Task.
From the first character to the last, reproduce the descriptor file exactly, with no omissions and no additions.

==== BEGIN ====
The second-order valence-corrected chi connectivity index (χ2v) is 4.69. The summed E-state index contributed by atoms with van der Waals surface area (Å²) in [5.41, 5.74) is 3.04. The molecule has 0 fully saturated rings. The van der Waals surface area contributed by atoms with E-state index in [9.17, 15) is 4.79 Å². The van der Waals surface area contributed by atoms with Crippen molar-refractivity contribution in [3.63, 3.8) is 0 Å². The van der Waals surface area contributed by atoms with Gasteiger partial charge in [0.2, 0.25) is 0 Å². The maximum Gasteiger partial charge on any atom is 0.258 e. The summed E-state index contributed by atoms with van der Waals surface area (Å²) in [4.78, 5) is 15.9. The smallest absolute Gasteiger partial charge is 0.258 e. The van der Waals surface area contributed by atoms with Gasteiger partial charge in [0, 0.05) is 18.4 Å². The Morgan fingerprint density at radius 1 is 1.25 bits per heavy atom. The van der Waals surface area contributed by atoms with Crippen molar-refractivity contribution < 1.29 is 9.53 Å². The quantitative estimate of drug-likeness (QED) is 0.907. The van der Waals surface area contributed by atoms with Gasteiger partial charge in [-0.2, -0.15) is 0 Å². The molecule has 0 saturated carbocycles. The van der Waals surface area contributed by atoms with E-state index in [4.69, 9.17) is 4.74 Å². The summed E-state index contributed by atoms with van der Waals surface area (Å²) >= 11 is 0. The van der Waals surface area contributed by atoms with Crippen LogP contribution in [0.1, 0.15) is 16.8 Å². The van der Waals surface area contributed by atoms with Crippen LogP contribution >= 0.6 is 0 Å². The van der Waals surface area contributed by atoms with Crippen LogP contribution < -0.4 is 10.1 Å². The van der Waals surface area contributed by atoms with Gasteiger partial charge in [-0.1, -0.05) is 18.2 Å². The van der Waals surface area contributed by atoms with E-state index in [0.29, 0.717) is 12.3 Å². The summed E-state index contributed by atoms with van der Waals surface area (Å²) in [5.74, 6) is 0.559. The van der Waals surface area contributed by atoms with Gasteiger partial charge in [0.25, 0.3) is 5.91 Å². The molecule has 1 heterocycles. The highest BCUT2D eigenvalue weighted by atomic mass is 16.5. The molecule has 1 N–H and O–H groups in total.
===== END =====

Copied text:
The second-order valence-corrected chi connectivity index (χ2v) is 4.69. The summed E-state index contributed by atoms with van der Waals surface area (Å²) in [5.41, 5.74) is 3.04. The molecule has 0 fully saturated rings. The van der Waals surface area contributed by atoms with E-state index in [9.17, 15) is 4.79 Å². The van der Waals surface area contributed by atoms with Crippen molar-refractivity contribution in [3.63, 3.8) is 0 Å². The van der Waals surface area contributed by atoms with Gasteiger partial charge in [0.2, 0.25) is 0 Å². The maximum Gasteiger partial charge on any atom is 0.258 e. The summed E-state index contributed by atoms with van der Waals surface area (Å²) in [4.78, 5) is 15.9. The smallest absolute Gasteiger partial charge is 0.258 e. The van der Waals surface area contributed by atoms with Gasteiger partial charge in [0, 0.05) is 18.4 Å². The Morgan fingerprint density at radius 1 is 1.25 bits per heavy atom. The van der Waals surface area contributed by atoms with Crippen molar-refractivity contribution < 1.29 is 9.53 Å². The quantitative estimate of drug-likeness (QED) is 0.907. The van der Waals surface area contributed by atoms with Gasteiger partial charge in [-0.2, -0.15) is 0 Å². The molecule has 0 saturated carbocycles. The van der Waals surface area contributed by atoms with E-state index in [4.69, 9.17) is 4.74 Å². The summed E-state index contributed by atoms with van der Waals surface area (Å²) >= 11 is 0. The van der Waals surface area contributed by atoms with Crippen LogP contribution in [0.1, 0.15) is 16.8 Å². The van der Waals surface area contributed by atoms with Crippen LogP contribution >= 0.6 is 0 Å². The van der Waals surface area contributed by atoms with Crippen LogP contribution < -0.4 is 10.1 Å². The van der Waals surface area contributed by atoms with Gasteiger partial charge in [-0.1, -0.05) is 18.2 Å². The van der Waals surface area contributed by atoms with E-state index in [0.29, 0.717) is 12.3 Å². The summed E-state index contributed by atoms with van der Waals surface area (Å²) in [5.74, 6) is 0.559. The van der Waals surface area contributed by atoms with Gasteiger partial charge in [0.25, 0.3) is 5.91 Å². The molecule has 1 heterocycles. The highest BCUT2D eigenvalue weighted by atomic mass is 16.5. The molecule has 1 N–H and O–H groups in total.